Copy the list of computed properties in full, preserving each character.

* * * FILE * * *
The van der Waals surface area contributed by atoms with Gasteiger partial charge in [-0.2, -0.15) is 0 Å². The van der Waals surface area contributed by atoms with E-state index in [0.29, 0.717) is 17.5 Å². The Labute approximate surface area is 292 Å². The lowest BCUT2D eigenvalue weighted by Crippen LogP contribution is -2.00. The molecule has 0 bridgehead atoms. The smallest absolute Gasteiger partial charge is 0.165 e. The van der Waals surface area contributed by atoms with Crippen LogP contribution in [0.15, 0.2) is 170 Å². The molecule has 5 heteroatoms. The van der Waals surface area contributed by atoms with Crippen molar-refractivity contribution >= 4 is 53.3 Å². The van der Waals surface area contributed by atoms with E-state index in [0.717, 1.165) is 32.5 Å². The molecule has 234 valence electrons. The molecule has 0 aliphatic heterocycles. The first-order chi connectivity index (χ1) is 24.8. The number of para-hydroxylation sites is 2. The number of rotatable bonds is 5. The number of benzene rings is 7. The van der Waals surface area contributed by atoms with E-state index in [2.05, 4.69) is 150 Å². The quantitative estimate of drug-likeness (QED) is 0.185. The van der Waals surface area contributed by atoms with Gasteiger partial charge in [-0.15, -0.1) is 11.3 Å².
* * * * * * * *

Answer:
The van der Waals surface area contributed by atoms with Gasteiger partial charge in [-0.2, -0.15) is 0 Å². The van der Waals surface area contributed by atoms with E-state index in [0.29, 0.717) is 17.5 Å². The Labute approximate surface area is 292 Å². The lowest BCUT2D eigenvalue weighted by Crippen LogP contribution is -2.00. The molecule has 0 bridgehead atoms. The smallest absolute Gasteiger partial charge is 0.165 e. The van der Waals surface area contributed by atoms with Crippen LogP contribution in [0.15, 0.2) is 170 Å². The molecule has 5 heteroatoms. The van der Waals surface area contributed by atoms with Crippen molar-refractivity contribution >= 4 is 53.3 Å². The van der Waals surface area contributed by atoms with E-state index in [0.717, 1.165) is 32.5 Å². The molecule has 234 valence electrons. The molecule has 0 aliphatic heterocycles. The first-order chi connectivity index (χ1) is 24.8. The number of para-hydroxylation sites is 2. The number of rotatable bonds is 5. The number of benzene rings is 7. The van der Waals surface area contributed by atoms with E-state index in [2.05, 4.69) is 150 Å². The quantitative estimate of drug-likeness (QED) is 0.185. The van der Waals surface area contributed by atoms with Gasteiger partial charge in [-0.15, -0.1) is 11.3 Å².